How I Make My Landscape Photographs
There are times when I do not take direction well.
Dr. Bose was my advisor at MIT, my mentor and my friend for 50 years. However, after twenty three years at Bose Corporation (I had arrived directly from MIT as the company's fifth employee) I had two realizations: that photography had taken over first place in my life, and that I could no longer take direction. I had had great independence at Bose Corporation but it was time to move on. I also wanted to keep Dr. Bose as a friend and so I explained what had happened to my life in photography, namely that during shooting season (primarily spring and fall) I would awake, without an alarm before the sun was up with the feeling that there was a photograph to be made and no matter how tired I was I had to find that photograph and make it. Dr. Bose's response, as I had hoped because I knew he worked with a similar compulsion, was "I understand." Several weeks later he arrived unexpedly at my gallery and so I knew I had a friend for life.
Not taking direction well meant I did not study photography. I did not want someone looking over my shoulder. I would rather make mistakes and learn from them. The one lesson I had was from a wonderful photographer and teacher named Stephen Gersh. I had met him by accident and told him what I was doing in photography. He said "call me when you are ready." I did not ask for an explanation, because I felt that I knew what he meant. A year or so later, I did call him and he came to my home. I gave him a stool, a light box and a stack of a hundred or so 4x5 transparencies. He would glance at each one and place them in one of two piles. I had been watching and said "I see what you're doing." He had clarified for me what I was trying to do in making my photographs. From that time I had a better sense of what I was looking for.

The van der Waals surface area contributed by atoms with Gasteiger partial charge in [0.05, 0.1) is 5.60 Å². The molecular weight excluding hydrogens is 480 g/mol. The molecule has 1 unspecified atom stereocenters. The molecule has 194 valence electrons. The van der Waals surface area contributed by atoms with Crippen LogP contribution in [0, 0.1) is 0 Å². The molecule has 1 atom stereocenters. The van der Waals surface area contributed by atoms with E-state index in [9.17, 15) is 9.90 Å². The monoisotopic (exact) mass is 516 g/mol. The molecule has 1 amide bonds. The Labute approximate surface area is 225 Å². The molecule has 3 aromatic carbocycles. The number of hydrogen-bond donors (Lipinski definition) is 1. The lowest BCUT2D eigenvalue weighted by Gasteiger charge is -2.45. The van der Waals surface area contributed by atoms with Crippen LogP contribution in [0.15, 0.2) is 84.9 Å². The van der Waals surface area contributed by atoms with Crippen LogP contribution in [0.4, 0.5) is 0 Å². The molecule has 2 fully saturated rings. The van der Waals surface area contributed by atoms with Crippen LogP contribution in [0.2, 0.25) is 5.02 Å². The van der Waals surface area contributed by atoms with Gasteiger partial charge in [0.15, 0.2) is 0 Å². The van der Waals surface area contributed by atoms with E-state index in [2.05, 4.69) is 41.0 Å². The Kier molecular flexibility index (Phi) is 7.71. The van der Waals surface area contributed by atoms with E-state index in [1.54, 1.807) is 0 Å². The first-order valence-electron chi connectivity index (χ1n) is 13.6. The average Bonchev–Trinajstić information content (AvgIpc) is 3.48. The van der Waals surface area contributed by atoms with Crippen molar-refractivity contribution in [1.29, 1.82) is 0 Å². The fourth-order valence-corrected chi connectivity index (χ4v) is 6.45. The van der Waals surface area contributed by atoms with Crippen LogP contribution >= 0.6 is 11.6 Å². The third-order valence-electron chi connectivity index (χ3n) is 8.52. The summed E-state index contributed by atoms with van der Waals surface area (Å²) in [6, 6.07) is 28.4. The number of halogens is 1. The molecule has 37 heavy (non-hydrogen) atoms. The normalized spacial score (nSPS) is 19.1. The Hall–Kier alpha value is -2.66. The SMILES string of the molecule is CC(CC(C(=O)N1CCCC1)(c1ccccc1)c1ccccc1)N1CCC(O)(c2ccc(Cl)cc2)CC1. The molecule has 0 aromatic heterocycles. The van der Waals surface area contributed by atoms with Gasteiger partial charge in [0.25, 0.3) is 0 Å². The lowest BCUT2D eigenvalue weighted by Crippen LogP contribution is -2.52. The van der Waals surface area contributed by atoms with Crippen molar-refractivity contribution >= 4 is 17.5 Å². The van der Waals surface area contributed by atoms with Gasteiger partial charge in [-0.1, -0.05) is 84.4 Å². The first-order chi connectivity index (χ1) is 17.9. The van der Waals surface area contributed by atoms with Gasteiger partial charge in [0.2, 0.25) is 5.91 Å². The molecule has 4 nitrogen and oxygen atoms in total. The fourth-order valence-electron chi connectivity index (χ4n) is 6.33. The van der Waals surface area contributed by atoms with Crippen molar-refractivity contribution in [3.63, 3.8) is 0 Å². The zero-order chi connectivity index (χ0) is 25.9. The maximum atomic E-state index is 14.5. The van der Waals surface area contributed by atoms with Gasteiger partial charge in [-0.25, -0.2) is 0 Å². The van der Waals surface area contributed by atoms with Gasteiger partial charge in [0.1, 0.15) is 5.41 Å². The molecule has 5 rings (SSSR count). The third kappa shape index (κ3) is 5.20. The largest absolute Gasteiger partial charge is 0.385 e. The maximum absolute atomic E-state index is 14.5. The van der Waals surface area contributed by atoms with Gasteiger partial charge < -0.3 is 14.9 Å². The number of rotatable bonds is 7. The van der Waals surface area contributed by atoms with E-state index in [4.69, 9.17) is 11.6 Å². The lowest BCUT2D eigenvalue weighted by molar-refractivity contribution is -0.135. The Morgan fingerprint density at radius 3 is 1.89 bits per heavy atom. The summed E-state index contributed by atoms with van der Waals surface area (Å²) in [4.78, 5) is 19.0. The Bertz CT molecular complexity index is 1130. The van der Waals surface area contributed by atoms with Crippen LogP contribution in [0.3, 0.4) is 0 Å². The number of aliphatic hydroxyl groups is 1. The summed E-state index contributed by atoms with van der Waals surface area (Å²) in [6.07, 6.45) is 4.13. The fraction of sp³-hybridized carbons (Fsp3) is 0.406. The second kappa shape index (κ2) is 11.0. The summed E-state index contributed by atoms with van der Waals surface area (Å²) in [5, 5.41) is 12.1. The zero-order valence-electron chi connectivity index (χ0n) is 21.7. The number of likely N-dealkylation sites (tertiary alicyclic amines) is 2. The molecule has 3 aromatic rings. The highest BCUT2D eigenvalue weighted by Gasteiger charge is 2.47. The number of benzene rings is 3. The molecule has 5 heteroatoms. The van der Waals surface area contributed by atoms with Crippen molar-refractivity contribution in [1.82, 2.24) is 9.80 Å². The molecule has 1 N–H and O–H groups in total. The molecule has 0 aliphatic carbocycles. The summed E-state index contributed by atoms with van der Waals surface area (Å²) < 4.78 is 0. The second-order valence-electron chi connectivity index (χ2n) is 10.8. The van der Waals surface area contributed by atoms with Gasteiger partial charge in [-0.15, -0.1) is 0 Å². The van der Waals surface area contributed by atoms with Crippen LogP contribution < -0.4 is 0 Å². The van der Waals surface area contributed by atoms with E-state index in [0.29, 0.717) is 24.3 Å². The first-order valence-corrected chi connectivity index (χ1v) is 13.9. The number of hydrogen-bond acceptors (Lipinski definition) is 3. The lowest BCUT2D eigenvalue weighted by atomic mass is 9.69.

I believe that it was Steve’s observations that made me realize what was my idea of a good picture. It does seem a little odd for someone to say “here is what you are doing right,” and suddenly the light dawns (I can hear Jimmy Cagney in the background:“Yeh! Yeh! That’s the ticket....)
Texture can have different meanings and it is not usually the finer texture of the bark of a tree, but is a connection of subject matter throughout an image so that, as one reviewer put it, the image looks like it was cut from a tapestry and could extend to infinity in either direction.
An implication is that there will be few clues as to the center of interest. This is not a picture of a “thing” but a capturing of the totality of what nature was doing in that place at that time. Yet thee pale green-yellow tree in the center, after a bit of contemplation, you realize is demanding in its own quiet way to be the center of attention.